In individuals with Down Syndrome your nursing interventions should include providing stimulation in a supervised setting which should also include for their risk of delayed disability you will enlist the help of Occupational Therapy, Physical Therapy, Speech Therapist and special education; also, as a nurse you should talk slowly and use pictures when communicating with a child. For their risk for infection you can teach the family to good handwashing skills. When it comes to the parents provide them with resources of programs and activities to address developmental delays in the early years and involve the parents in the care of the child. Explaining procedures and treatments as you go along caring for their child to help them understand more and be able to help and do more for their child.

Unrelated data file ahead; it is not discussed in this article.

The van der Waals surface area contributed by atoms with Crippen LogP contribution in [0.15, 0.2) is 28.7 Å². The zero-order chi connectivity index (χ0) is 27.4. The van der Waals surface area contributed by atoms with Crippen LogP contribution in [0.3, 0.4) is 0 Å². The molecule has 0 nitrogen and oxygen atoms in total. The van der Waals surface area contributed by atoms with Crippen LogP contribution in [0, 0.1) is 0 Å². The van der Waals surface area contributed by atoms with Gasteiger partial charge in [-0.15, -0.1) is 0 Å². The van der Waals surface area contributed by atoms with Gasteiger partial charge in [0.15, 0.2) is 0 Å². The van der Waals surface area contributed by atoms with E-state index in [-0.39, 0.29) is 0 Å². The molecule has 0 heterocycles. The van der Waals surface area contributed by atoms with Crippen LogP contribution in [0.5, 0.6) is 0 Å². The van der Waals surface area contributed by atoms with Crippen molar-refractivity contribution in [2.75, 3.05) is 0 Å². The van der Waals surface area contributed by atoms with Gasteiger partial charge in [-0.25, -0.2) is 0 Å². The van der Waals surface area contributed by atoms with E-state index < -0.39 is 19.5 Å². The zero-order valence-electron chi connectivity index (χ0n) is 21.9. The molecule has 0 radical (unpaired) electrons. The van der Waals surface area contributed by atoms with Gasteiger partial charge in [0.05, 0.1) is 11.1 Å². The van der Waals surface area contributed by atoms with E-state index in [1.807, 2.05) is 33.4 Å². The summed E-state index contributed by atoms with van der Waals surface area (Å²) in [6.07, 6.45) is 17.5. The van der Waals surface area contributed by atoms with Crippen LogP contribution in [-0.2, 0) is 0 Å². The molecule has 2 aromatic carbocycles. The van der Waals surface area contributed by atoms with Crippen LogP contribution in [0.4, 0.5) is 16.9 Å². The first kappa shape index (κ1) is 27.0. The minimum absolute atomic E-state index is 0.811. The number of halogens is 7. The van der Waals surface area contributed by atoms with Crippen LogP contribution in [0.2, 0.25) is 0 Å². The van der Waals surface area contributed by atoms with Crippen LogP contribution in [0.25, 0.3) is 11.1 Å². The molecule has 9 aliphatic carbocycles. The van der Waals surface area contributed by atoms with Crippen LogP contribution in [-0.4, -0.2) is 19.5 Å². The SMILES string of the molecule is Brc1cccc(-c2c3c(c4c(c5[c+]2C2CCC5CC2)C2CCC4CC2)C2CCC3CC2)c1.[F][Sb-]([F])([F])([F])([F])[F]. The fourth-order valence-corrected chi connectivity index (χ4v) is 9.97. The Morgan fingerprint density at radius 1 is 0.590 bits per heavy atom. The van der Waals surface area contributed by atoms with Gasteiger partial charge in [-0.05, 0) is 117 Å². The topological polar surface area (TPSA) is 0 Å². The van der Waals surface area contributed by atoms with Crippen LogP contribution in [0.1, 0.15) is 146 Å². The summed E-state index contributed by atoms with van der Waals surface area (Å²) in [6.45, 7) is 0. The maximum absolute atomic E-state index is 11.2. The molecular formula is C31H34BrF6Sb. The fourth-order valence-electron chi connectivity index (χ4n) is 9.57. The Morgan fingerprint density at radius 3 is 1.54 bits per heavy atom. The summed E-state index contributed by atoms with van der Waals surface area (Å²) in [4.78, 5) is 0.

There is no standard treatment for Down Syndrome, they are based of the individual’s needs and limitations. They will be receiving care from a variety of health professionals which can include physicians, special educators, speech therapist, occupational therapist, physical therapist and social workers; this usually begins with early intervention from all these different types of health professionals. “Most children with Down Syndrome are eligible for free, appropriate public education under federal law. Public Law 105-17 (2004): The individuals with Disabilities Education Act makes it possible for children with disabilities to get free educational services to help them learn as much as they can. Each child is entitled to these services from birth through the end of high school, or until the age 21, whichever comes first. Most early intervention programs fall under the legislation.” Physical therapy started at an early age will help to increase muscle strength and to help improve posture and balance. They also help the child and parents learn to do things a certain way to possibly help avoid any future complications. Speech therapy can help the child to use communication and language skills more effectively because in children with Down Syndrome they often learn to speak later and a Speech Therapist can help the child learn different means of communication which can include helping the child learn to use pictures to communicate or even sign language until they are able to learn to speak. Occupational therapy is available to help the child with teaches self-care